This holiday season, I hope you have the good fortune to enjoy some good food and good times with good friends and family. Of course, I urge moderation. But even the most sensible among us will sometimes overindulge during the holidays. If that happens to you over the next couple weeks, here’s my advice: Skip the TUMS and the purple pill. Instead, tame your indigestion with three potent plant extracts.
Peppermint relieves bothersome GI symptoms
First, try peppermint.
Of course, I’m not talking about all the peppermint mochas, lattes, frappaccinos, or peppermintini cocktails that are so trendy these days. You’re much better off sticking with plain, old peppermint tea. Especially if you’re prone to digestive problems.
You see, the peppermint plant (Mentha pipenta) has long been used as an herbal remedy for digestive problems. It calms GI muscles. And it improves the flow of bile, which the body uses to digest fats. As a result, food passes through the stomach and intestines more quickly with less bloating and gas.
Several studies show that coated peppermint capsules can help reduce indigestion, bloating, gas, and diarrhea. (Coated capsules keep peppermint oil from releasing directly into the stomach, which can cause heartburn and indigestion.)
In one study, researchers recruited 57 people with bloating, gas and abdominal pain. They divided the patients into two groups. One group took two coated peppermint capsules twice a day for four weeks. The other group took a placebo. Of the people who took peppermint, 75 percent experienced a significant reduction in symptoms.
Other studies show peppermint appears to alleviate the sensation of abdominal pressure.
For one study, 18 healthy volunteers took peppermint oil. Then, they took a placebo. In this “cross-over” study, each participant acted as his or her own control. Researchers found that peppermint oil reduced pressure within the GI system. It also reduced GI contractions. And last, but not least, it reduced appetite.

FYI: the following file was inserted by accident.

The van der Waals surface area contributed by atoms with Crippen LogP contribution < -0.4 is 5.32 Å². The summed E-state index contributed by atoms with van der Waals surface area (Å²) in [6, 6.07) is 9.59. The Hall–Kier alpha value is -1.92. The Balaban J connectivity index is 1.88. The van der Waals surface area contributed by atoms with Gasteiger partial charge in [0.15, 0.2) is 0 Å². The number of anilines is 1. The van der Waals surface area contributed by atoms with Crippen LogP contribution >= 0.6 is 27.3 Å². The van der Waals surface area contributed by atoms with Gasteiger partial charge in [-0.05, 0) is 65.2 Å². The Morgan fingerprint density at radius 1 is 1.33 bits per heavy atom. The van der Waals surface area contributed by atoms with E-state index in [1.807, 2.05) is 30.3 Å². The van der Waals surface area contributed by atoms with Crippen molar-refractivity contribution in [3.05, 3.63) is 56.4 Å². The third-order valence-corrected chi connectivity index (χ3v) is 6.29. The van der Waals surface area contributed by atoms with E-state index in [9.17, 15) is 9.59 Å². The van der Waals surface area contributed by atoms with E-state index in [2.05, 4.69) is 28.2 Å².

Another holiday spice to keep on hand all year long
Ginger is another plant that can help soothe your digestion. It’s also very popular in baked goods at this time of year.
Of course, in China, men and women have used ginger to treat stomach upset, diarrhea, and nausea, as well as pain for more than 3,000 years. And it’s probably one reason why ginger plays such a prominent role in Asian cooking to this day. (To learn about all the herbal remedies shown to manage pain naturally, without drugs, check out my Arthritis Relief and Reversal online learning protocol.
In the West, we have our own ginger remedies. In fact, when you were a kid, did your mom give you a glass of real ginger ale to settle your upset stomach? That might not have been a bad idea back in the day, when ginger ale actually contained some real ginger. But nowadays, most ginger ale on the market contains artificial ginger flavoring.
Skip the ginger ale. And make some ginger tea instead. Also, over the holidays, and year-round, keep some raw ginger root in your fridge. Then, you’ll have it ready for when you need it.
To make the tea, simply cut a slice of the root and add it to a mug of boiling water. Let it steep for a few minutes. And then, drink up. You’ll enjoy almost immediate soothing of your stomach ails. Ginger is such an effective nausea remedy, new studies now show that it even alleviates nausea in chemotherapy patients.
It is also a good idea to add ginger with herbal teas of Echinacea, goldenseal, and elderberry, with some honey and lemon, whenever you feel yourself coming down with a cold or flu.
South African plant used by Kalahari Bushmen improves digestion
South African aspal (red bush or rooibos) is the third plant you can use this holiday season to alleviate your stomach troubles.
I began my own investigation into this remarkable plant about 15 years ago. And I learned a great deal about how aspal helped the Kalahari Bushmen of South Africa survive in one of the harshest, hottest places on Earth. Turns out, aspal hydrates the body on the cellular level. Real hydration is the key to overcoming a “hangover” if you have too much to drink.
For well over a century, men and women in South Africa also drank red bush tea to improve digestion. Aspal helps prevent and combat heartburn. And it also helps with constipation by keeping things moving smoothly.
It’s easier to overindulge during the holidays. You may drink more than you should. You may eat more than you should. So, make sure to have plenty of aspal on hand. You can get aspal water-soluble powdered extract as an ingredient in my new Core Force Bioblend.
Also, keep some fresh ginger root in the fridge. And stock your pantry with peppermint tea. You’ll be prepared for just about any holiday stomach upset that might interfere with good cheer.
- “Peppermint oil (Mintoil) in the treatment of irritable bowel syndrome: a prospective double blind placebo-controlled randomized trial,” Dig Liver Dis. 2007 Jun;39(6):530-6